Freuchie became the first and only team from Scotland to win the National Village Cup 35 years ago with victory over Rowledge. In the final part of our special feature, Neil Drysdale recalls the historic victory and the unprecedented scenes which followed.
It was an unforgettable afternoon in Scottish sport and one which will probably never be repeated.
In the summer of 1985, Freuchie’s cricketers prevailed against all manner of opponents and dank conditions to reach the final of the National Village Cup against Rowledge at Lord’s, prompting a mass exodus out of the little Fife community.
The lure of a trip to London emptied the place and the hundreds of people who journeyed south left behind just a sprinkling of essential workers.
From the moment that Pipe Major, Alistair Pirnie, led Dave Christie and his compatriots through the Grace Gates at the home of cricket, to the accompaniment of the specially-composed Freuchie March to Lord’s, there was something both surreal and uplifting in the air as the Scots prepared to tackle their Surrey rivals.
It wasn’t merely the size of the travelling support, which had crossed the Forth Bridge and thence to the British capital in scores of buses, which prompted a few of the citizenry in London to wonder whether the world had gone mad, but also the passion of the Freuchie faithful which prompted surprise amongst many of the English.
“It was quite humbling and there were many times in the build-up to the match where I had to rub my eyes and ask myself is this really happening?”, said the captain Dave Christie, who had steered his side to their date with destiny.
“I had seen the pictures of Lord’s on my television screen and read about all the wonderful cricketers who had played there, and suddenly, here were 11 Scots lads striding into the same arena and gaining the chance to walk where legends had walked.
“It was breathtaking and, although I was initially happy just to be involved in a game at Lord’s, I soon changed my mind when I looked out at the ground.
“I remember thinking: ‘Stuff this, we are not here to make up the numbers, let’s win it’.
“You could hardly believe otherwise when you spotted all the Scots in the crowd.”
The crowd, on an overcast, but tranquil afternoon, was certainly partisan. One couldn’t miss the woman with a yard-high top hat, bearing the slogan: “Freuchie of Scotland”.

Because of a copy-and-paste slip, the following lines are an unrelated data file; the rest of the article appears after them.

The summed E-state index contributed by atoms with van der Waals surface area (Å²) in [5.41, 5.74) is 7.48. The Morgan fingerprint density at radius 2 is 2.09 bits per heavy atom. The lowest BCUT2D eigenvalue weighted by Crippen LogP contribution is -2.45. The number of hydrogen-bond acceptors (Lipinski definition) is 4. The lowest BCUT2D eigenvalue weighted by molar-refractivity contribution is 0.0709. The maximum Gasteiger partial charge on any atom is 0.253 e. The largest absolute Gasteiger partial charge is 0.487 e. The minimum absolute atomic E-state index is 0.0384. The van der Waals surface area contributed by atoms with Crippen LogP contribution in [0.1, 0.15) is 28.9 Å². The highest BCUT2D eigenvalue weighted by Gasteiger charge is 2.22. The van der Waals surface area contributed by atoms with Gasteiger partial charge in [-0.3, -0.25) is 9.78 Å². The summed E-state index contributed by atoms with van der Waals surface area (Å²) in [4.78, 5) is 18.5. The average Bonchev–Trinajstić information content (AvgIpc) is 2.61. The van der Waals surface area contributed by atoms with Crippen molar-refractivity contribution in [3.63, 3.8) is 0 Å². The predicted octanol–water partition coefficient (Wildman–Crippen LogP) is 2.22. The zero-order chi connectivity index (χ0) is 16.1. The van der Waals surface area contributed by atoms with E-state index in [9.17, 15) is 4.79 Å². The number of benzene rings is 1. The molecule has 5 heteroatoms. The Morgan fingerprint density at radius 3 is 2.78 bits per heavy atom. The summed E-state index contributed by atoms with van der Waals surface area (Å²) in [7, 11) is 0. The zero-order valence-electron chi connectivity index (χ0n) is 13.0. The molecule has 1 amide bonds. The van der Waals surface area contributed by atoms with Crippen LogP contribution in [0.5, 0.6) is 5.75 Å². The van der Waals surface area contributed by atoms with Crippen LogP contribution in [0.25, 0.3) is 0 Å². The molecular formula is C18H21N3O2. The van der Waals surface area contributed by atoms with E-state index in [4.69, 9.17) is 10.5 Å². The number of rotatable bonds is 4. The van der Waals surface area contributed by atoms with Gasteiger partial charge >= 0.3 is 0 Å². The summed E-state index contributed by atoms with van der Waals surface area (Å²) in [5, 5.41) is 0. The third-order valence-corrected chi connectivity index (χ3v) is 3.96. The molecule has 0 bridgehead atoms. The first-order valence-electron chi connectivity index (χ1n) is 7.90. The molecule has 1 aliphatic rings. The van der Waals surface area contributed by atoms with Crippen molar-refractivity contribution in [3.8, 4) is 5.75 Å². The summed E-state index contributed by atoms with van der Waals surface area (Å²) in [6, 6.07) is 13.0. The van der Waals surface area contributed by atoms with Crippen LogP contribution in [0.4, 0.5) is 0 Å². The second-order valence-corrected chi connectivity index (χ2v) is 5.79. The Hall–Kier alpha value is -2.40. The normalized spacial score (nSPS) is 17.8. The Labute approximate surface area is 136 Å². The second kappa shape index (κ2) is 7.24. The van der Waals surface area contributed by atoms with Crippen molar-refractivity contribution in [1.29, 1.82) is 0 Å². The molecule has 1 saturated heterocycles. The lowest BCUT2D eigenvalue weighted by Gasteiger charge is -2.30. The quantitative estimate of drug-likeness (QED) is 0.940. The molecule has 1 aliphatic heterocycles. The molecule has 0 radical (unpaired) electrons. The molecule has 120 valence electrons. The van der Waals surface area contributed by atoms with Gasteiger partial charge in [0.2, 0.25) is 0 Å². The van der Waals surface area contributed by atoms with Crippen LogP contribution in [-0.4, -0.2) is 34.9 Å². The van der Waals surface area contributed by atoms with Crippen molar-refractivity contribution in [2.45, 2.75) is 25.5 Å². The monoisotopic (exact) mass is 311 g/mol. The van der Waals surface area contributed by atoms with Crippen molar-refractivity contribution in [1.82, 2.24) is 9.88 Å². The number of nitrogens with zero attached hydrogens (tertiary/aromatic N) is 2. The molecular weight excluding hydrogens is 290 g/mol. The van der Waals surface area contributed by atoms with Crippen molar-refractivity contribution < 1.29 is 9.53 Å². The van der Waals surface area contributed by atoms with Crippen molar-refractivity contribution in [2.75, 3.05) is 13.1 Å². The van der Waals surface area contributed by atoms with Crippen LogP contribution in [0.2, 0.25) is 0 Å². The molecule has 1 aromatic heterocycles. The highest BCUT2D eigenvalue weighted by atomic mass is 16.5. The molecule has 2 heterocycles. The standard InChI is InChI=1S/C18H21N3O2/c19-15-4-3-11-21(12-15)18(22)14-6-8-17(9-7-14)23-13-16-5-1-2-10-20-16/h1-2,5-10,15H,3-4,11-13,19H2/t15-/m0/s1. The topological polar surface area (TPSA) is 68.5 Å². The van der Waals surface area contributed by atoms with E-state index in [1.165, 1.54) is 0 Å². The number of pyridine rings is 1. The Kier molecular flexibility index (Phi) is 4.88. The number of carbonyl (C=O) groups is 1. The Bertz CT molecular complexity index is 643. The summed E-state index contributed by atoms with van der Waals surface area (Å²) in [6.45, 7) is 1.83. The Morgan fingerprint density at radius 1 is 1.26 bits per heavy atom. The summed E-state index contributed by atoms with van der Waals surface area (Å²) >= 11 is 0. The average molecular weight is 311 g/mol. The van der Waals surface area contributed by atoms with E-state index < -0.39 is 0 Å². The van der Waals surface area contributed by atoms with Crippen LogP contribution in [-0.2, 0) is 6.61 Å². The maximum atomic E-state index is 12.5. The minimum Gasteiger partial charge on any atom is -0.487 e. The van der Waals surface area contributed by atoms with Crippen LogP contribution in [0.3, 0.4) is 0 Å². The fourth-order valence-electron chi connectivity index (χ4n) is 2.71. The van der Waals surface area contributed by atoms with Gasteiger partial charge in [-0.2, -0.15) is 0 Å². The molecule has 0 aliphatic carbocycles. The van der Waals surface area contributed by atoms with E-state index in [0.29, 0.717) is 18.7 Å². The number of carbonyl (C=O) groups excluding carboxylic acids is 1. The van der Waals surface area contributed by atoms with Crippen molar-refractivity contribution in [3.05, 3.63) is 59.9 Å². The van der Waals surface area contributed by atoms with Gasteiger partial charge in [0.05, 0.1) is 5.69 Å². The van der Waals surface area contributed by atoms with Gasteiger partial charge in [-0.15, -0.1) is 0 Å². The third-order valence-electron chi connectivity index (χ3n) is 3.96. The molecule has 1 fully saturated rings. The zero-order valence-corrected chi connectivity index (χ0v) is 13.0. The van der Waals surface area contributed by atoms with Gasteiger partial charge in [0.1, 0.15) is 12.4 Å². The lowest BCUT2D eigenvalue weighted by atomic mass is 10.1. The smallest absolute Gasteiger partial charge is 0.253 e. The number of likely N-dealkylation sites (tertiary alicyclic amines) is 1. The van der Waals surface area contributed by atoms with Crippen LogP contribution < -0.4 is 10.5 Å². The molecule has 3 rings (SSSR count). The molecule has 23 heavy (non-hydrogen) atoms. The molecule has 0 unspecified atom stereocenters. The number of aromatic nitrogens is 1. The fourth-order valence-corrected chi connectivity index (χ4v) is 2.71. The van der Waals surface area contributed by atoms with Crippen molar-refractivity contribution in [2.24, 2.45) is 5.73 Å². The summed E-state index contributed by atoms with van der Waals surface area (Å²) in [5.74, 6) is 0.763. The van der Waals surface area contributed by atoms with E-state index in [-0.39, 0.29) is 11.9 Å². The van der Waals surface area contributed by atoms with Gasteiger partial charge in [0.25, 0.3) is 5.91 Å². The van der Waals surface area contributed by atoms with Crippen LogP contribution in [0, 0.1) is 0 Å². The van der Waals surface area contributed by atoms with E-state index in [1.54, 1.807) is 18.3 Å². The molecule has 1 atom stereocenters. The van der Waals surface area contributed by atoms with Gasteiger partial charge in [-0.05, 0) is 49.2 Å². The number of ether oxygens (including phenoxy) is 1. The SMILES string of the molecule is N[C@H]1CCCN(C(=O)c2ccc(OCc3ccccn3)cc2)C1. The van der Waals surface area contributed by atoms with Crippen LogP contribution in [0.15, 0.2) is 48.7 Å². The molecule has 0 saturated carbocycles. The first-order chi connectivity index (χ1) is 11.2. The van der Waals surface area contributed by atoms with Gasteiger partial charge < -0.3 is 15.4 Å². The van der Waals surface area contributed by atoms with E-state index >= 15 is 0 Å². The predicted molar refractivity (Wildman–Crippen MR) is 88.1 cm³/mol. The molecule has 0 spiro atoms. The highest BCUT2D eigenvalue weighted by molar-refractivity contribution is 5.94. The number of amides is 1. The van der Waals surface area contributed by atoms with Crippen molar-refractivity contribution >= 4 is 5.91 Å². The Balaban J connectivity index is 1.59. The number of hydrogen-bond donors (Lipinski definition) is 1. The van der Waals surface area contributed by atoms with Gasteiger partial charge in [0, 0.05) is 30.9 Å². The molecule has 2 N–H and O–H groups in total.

Or the bearded chap carrying a banner, proclaiming: “Remember Bannockburn!”
Or the fellow, whose T-shirt conveyed the message to the English observers in the members’ stand: “Mi Lords, it’s Freuchie, not Frookie”.
Robert Smith, a 35-year-old glazier from the village, had brought his own trophy, a haggis-shaped glass model of a Scottish cricketer called Hamish.
Also at the party was nine-month-old Callum Glasgow from Glenrothes, who was escorted to Lord’s, despite his father’s protest.
“I banned the family from taking the wee lad to the game, but my wife pointed out to me that she had brought him along to every other match in the tournament, and there was no way in the world he was missing the final,” said Tom Glasgow, the brother-in-law of the Freuchie wicket-keeper, Alan Duncan.
These words neatly encapsulated the frenzied, almost barmy, spirit of the Tartan Army on a weekend when PC Ian Gordon was left to oversee a near-abandoned community.
As for the match itself, what might have turned into an anti-climax instead provided more twists and fluctuating fortunes than any film noir.
There had been controversy from the outset when the rival skippers, Christie, and Alan Prior, tossed an hour before the 1.30pm start.
The coin landed in the Rowledge man’s favour and he marched off to lunch with his players before eventually deciding to bat.
Out in the middle, as the congregation of banner-waving Scots raised the decibel level from the stands, Christie and his colleagues luxuriated in the chance to stroll round cricket’s cathedral and soak in the atmosphere and realise this was the one time in their lives where they would perform on the same stage as Grace, Bradman, Compton, Sobers, Botham….and so many other legends.
No wonder the normally phlegmatic Christie was caught up in the atmosphere.
He recalled: “The adrenaline was coursing through our veins and, while there were a few butterflies in our stomachs, we realised the pressure was heaped on Rowledge.
“They were the favourites and one or two of their boys had gone on record as declaring that the match would be over in 90 minutes, which wasn’t the smartest tactic.
“I stressed to the lads that we had to make them work for every run, and we had to remember all the lessons we had absorbed in practice, but really, the notion that I would have to motivate or fire up my players was absurd.
“We were at Lord’s, for heavens’ sake, we could hear hundreds of our own folk yelling their support outside and we had been gearing up for this moment for years.
“There was nothing to be frightened of, except fear itself, and we were a team who could look one another in the eye and know we were all in the fight together 100%.
“Personally, the match couldn’t start soon enough, and it was music to our ears when they chose to bat, especially considering how long it took them to make up their minds.”